Civil servant central to Alex Salmond scandal among second job holders in Scottish Government
Judith Mackinnon, who was the ‘investigating officer’ in the Scottish Government’s probe into the alleged behaviour of Mr Salmond, is listed as a director of a HR and executive coaching business run jointly with her husband.
Her second role appears in a list of 99 roles held by civil servants with an external financial interest, which have been released to The Scotsman following a transparency battle with the Scottish Government.
In June, The Scotsman reported how more than 450 roles were held by civil servants, but had been entirely anonymised by government officials, a disclosure labelled “completely useless” by opposition parties.
Despite the fresh disclosure, hundreds of other roles – the majority of which are in the charitable or voluntary sector – have been excluded from the disclosure, raising concerns that potential conflicts of interest will still be kept secret by the government.
No names of civil servants have been released as part of the list of roles, and several of the external interests have been redacted by officials due to personal information restrictions.
The Scottish Conservatives said the failure to disclose more showed the SNP had “very little interest in being transparent”.
The party’s chief whip, Stepher Kerr, said: “While there are understandable privacy concerns, there is still extremely basic information that they want to keep secret from the public.
“It is all too typical of the SNP Government wanting to hide from scrutiny, even though they’ve raised their own concerns over people holding second jobs.”
Among those identifiable through the disclosure is Ms Mackinnon after the Scottish Government listed one entry within the People directorate as being a business owner at Mackinnon Partners.
The civil servant is no longer listed as a shareholder at Mackinnon Partners, based in Finnieston Business Park in Glasgow, with the business now owned solely by her husband.
Her involvement in the harassment complaints procedure was central to the Scottish Government losing the court case brought by Mr Salmond.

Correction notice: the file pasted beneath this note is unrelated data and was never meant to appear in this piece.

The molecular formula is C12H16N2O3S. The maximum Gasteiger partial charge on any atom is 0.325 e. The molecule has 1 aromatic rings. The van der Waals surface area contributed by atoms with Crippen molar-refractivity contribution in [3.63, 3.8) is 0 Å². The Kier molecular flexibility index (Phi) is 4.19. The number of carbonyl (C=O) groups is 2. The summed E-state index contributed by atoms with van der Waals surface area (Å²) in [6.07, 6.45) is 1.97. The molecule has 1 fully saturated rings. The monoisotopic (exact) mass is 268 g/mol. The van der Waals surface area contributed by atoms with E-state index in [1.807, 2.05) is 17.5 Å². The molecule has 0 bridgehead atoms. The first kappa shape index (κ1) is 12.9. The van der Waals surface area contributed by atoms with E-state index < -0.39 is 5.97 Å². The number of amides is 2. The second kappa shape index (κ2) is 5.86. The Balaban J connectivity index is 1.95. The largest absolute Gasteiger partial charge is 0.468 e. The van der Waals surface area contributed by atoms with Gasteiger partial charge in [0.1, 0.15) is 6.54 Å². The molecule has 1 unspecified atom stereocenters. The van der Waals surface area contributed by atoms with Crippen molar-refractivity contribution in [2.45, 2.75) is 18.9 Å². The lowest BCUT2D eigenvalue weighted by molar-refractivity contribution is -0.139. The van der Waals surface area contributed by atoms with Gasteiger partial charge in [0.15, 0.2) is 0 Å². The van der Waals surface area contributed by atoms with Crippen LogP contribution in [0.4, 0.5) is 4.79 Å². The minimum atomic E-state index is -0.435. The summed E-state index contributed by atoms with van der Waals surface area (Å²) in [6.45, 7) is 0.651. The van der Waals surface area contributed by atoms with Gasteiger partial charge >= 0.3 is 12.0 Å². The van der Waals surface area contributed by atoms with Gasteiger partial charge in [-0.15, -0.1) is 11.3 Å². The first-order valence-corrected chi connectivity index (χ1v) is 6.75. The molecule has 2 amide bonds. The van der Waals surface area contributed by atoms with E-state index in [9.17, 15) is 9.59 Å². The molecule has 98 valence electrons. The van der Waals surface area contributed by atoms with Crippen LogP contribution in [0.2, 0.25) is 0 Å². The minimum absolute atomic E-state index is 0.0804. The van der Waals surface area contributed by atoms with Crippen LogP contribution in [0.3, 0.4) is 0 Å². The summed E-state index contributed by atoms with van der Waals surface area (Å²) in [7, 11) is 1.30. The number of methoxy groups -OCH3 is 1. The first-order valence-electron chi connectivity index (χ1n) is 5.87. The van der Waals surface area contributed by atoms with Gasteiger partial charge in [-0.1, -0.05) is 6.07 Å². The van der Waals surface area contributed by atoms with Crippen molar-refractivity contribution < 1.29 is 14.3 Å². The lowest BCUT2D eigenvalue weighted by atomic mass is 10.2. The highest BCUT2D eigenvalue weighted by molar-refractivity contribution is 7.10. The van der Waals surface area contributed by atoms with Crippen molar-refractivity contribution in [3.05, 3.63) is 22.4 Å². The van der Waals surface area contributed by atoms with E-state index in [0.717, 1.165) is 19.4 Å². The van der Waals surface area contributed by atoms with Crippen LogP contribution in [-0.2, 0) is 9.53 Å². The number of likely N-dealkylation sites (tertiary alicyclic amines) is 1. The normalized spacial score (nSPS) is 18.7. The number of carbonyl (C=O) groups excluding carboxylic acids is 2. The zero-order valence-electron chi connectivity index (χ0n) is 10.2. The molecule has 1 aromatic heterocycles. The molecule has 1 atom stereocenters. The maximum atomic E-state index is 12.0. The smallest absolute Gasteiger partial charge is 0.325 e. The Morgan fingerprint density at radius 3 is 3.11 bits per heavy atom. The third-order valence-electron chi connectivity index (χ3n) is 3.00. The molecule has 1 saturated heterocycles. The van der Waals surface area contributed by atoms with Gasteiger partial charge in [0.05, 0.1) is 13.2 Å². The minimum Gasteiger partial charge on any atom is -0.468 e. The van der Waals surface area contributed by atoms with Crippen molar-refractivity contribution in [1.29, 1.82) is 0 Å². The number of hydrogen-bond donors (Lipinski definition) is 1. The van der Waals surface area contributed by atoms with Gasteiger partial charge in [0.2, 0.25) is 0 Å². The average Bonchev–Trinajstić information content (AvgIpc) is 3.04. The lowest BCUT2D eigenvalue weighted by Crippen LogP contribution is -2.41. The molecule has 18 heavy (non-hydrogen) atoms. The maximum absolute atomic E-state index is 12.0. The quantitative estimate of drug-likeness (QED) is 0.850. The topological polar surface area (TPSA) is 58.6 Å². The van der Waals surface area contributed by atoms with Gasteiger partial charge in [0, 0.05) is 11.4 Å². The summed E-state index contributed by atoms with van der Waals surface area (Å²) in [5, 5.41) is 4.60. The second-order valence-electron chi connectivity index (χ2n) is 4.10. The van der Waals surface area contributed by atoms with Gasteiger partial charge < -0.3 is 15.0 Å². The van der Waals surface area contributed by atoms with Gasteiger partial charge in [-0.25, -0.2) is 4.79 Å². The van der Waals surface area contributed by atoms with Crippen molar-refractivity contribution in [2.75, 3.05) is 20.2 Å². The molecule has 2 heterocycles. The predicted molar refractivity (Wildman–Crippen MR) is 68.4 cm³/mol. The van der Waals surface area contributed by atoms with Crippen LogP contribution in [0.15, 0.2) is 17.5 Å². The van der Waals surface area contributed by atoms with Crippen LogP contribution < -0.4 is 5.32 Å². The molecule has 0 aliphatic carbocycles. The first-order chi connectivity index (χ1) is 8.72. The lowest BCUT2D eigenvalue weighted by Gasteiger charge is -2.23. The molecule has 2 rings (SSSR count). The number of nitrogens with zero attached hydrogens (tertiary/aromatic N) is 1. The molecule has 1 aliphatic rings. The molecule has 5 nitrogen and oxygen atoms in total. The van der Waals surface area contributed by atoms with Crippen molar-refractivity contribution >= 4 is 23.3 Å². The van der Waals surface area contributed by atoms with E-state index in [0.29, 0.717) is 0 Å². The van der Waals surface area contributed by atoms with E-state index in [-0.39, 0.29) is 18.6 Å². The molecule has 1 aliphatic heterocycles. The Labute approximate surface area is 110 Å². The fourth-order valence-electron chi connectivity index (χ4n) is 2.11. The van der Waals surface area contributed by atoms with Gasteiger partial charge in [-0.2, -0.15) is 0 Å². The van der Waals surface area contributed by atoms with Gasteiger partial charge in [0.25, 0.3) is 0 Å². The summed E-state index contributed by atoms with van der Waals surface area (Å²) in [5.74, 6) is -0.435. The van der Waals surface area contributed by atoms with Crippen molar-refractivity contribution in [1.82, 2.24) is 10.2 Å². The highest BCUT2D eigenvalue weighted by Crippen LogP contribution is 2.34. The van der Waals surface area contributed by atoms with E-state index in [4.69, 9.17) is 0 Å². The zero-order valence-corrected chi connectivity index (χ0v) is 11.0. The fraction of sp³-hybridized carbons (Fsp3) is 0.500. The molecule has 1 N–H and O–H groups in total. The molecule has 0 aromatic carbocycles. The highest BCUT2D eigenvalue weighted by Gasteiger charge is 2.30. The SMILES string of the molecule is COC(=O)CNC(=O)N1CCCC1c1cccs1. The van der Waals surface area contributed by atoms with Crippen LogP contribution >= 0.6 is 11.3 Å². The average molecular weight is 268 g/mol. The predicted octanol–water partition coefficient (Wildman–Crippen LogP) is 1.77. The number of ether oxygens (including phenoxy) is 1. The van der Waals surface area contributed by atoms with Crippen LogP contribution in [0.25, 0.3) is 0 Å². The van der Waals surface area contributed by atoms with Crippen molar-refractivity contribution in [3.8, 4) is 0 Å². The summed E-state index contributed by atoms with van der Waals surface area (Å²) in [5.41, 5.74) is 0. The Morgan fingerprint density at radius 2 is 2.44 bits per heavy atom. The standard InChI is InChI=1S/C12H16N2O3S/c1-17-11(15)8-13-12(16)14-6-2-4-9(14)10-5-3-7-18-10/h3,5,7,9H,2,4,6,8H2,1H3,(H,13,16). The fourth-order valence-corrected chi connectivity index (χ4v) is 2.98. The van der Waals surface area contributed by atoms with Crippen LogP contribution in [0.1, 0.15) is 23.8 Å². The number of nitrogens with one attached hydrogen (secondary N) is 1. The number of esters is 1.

Ms Mackinnon was found to have had “prior involvement” with the complainers – an issue that directly led to the government conceding the case and agreeing to pay Mr Salmond more than £500,000 in costs.
Mr Salmond was later cleared at a criminal trial of sexual offence charges.
The deputy chief executive of Food Standards Scotland, Julie Hesketh-Laird, is also identifiable through Companies House as a director of Pentland Spirits, a new drinks firm.
Two listings among senior civil servants also include reference to a shareholding and directorship in a “development company building houses in Edinburgh”.
Among those in the lower ranks of the civil service who can receive up to £72,000 in pay is one entry for a 50 per cent share in a bar in the Philippines. However, the name is redacted.
Another civil servant within the Covid Public Health directorate is said to be setting up a “decluttering and organising business”.
Two listings also show civil servants working for two US consultancy firms.
One entry shows a civil servant in the Digital directorate working as a “consultant on digital” with a Chicago-based firm, while another is a “subject matter expert” on artificial intelligence and machine learning.
Former Scottish Liberal Democrats leader Willie Rennie said: "Double jobbing and conflicts of interest at Westminster have already shocked the public, and yet the Scottish Government still refuses to open the books and demonstrate that there are no such problems here.”
In its response to the Freedom of Information request, the Scottish Government said the roles covered the past five years, meaning they may no longer be held by the civil servants.
A Scottish Government spokesperson said: “In line with other civil service departments, the Scottish government has robust arrangements in place which require relevant external occupations and undertakings to be declared by staff and, also, that they do not represent any conflict with the organisation or the staff member’s position and values as a civil servant.
“We do not comment on individual staffing matters or individual cases.”
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